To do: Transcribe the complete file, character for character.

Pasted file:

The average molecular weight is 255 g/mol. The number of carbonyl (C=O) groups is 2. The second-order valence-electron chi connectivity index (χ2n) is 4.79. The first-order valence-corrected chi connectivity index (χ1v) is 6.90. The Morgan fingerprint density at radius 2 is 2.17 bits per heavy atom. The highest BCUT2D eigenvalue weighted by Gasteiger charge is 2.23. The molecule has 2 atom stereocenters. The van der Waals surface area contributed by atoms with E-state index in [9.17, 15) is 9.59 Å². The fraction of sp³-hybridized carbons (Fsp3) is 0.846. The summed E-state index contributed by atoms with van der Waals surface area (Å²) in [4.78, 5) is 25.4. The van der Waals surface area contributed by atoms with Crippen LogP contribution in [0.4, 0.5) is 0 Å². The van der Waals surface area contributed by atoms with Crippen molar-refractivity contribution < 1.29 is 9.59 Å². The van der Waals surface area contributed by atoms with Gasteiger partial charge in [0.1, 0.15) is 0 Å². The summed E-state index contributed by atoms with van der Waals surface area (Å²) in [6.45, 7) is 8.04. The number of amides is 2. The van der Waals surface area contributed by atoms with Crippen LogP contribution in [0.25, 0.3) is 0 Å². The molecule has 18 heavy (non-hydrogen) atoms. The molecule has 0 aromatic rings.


The average molecular weight is 255 g/mol. The number of carbonyl (C=O) groups is 2. The second-order valence-electron chi connectivity index (χ2n) is 4.79. The first-order valence-corrected chi connectivity index (χ1v) is 6.90. The Morgan fingerprint density at radius 2 is 2.17 bits per heavy atom. The highest BCUT2D eigenvalue weighted by Gasteiger charge is 2.23. The molecule has 2 atom stereocenters. The van der Waals surface area contributed by atoms with E-state index in [9.17, 15) is 9.59 Å². The fraction of sp³-hybridized carbons (Fsp3) is 0.846. The summed E-state index contributed by atoms with van der Waals surface area (Å²) in [4.78, 5) is 25.4. The van der Waals surface area contributed by atoms with Crippen LogP contribution in [0.4, 0.5) is 0 Å². The van der Waals surface area contributed by atoms with Crippen molar-refractivity contribution < 1.29 is 9.59 Å². The van der Waals surface area contributed by atoms with Gasteiger partial charge in [0.1, 0.15) is 0 Å². The summed E-state index contributed by atoms with van der Waals surface area (Å²) in [6.45, 7) is 8.04. The number of amides is 2. The van der Waals surface area contributed by atoms with Crippen LogP contribution in [0.25, 0.3) is 0 Å². The molecule has 18 heavy (non-hydrogen) atoms. The molecule has 0 aromatic rings.